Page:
Authors have the right to produce copies of their work such as printed matter, phonograms, audio visual fixations or data carriers (Art. 10 para. 2 (a) CopA), i.e. to reproduce their work.
There are many examples of reproduction: the classic example is the photocopy – a work is used to produce a photocopied copy of the work on paper (cf. Hilty, Urheberrecht, 2011, 133). For the reproduction, it is not important whether the copy of the work is reproduced on a physical object (e.g. on paper or a CD) or ‘immaterially’ as a digital copy saved on a medium (e.g. memory of a computer, USB stick). The medium itself also does not have to be ‘physical’ (e.g. cloud services). Internet uploading and downloading are therefore also acts of reproduction. The short-term or temporary storage of digital content, e.g. streaming where data is only stored in a memory temporarily, is also included.
⇒ Other examples:
Printing, producing copies of works or parts of works on plastic or other materials, scanning, faxing, screening (with a retro projector or a projector connected to a computer, etc.), opening a file on the screen, e.g. a PDF or an image file, reproducing an MP3 file, uploading, downloading (Internet and intranet), browsing, caching, linking, embedding, etc.
Generally speaking, only authors or owners of rights (if the right of reproduction has been assigned) may copy a work. But not every act of reproduction by other parties is prohibited – the copyright law provides limiting provisions (or statutory licences) that allow the exceptional use of protected published works (e.g. private use, private use for educational purposes, and professional use, Art. 19 para. 1 CopA or temporary copies Art. 24a CopA).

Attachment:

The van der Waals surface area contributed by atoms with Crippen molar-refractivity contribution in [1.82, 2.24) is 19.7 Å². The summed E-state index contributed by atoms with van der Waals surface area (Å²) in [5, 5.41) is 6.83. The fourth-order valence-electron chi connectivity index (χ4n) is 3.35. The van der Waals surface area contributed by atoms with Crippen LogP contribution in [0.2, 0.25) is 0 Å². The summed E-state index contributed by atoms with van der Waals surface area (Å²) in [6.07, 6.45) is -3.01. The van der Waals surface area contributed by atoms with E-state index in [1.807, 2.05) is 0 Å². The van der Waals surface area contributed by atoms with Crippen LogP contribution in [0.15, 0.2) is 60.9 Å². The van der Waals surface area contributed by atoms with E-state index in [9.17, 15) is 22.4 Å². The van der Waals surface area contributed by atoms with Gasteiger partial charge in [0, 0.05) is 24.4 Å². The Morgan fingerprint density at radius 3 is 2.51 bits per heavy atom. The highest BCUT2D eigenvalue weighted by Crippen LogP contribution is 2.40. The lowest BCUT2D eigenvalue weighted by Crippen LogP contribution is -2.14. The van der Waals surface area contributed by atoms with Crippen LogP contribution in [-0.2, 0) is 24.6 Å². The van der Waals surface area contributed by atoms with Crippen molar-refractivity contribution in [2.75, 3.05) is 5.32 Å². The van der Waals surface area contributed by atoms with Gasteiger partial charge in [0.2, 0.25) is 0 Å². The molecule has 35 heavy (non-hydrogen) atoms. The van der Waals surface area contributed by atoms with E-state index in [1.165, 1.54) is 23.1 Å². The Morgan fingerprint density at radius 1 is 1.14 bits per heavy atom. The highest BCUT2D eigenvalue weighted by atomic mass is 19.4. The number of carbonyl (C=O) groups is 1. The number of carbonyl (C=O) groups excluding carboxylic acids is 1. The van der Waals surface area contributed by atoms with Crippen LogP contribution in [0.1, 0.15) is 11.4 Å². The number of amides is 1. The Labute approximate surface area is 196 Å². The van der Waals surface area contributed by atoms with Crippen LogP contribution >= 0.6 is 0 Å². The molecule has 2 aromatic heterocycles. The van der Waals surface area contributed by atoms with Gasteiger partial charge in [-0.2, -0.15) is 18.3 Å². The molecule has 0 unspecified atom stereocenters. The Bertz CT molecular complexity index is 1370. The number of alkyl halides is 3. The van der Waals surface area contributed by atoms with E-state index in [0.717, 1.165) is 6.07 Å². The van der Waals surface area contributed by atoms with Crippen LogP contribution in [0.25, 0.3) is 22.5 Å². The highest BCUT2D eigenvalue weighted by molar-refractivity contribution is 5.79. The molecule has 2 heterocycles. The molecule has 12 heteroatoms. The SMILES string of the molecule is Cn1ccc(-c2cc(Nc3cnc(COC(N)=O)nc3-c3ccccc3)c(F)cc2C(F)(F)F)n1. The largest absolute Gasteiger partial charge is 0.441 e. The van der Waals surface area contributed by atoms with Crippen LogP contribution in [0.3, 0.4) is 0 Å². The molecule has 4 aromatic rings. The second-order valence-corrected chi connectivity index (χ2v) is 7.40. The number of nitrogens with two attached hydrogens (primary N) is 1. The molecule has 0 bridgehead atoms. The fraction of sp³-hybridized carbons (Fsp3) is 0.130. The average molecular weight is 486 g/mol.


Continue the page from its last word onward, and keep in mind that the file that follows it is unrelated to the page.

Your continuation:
Yes, this is reproduction pursuant to Art. 10 para. 2 (a) CopA. Files are called up on the Internet and saved on the computer. A copy of the file (=reproduction) has therefore been made on the computer. Although such files are usually only copied temporarily, e.g. the data is copied to the computer’s memory during the download and deleted again when the user leaves the website, they can also be saved permanently so that they can be called up again later. In this regard, Art. 24a CopA governs the admissibility of temporary copies.
Yes, the template does not necessarily have to be the original; a reproduction (copy) – even an unauthorised copy – can be used as the template (cf. Hilty, Urheberrecht, 2011, 133).
Yes, a photo is a copy of the work.
No, in both cases, a copy of the work is recorded – for analogue photos by the negative (cf. Hilty, Urheberrecht, 2011, 134) and for digital photos by the fact that the photo file is saved.
Art. 27 CopA – according to this provision, a work permanently situated in a place accessible to the public may be depicted; the depiction may be offered, sold, broadcast or otherwise distributed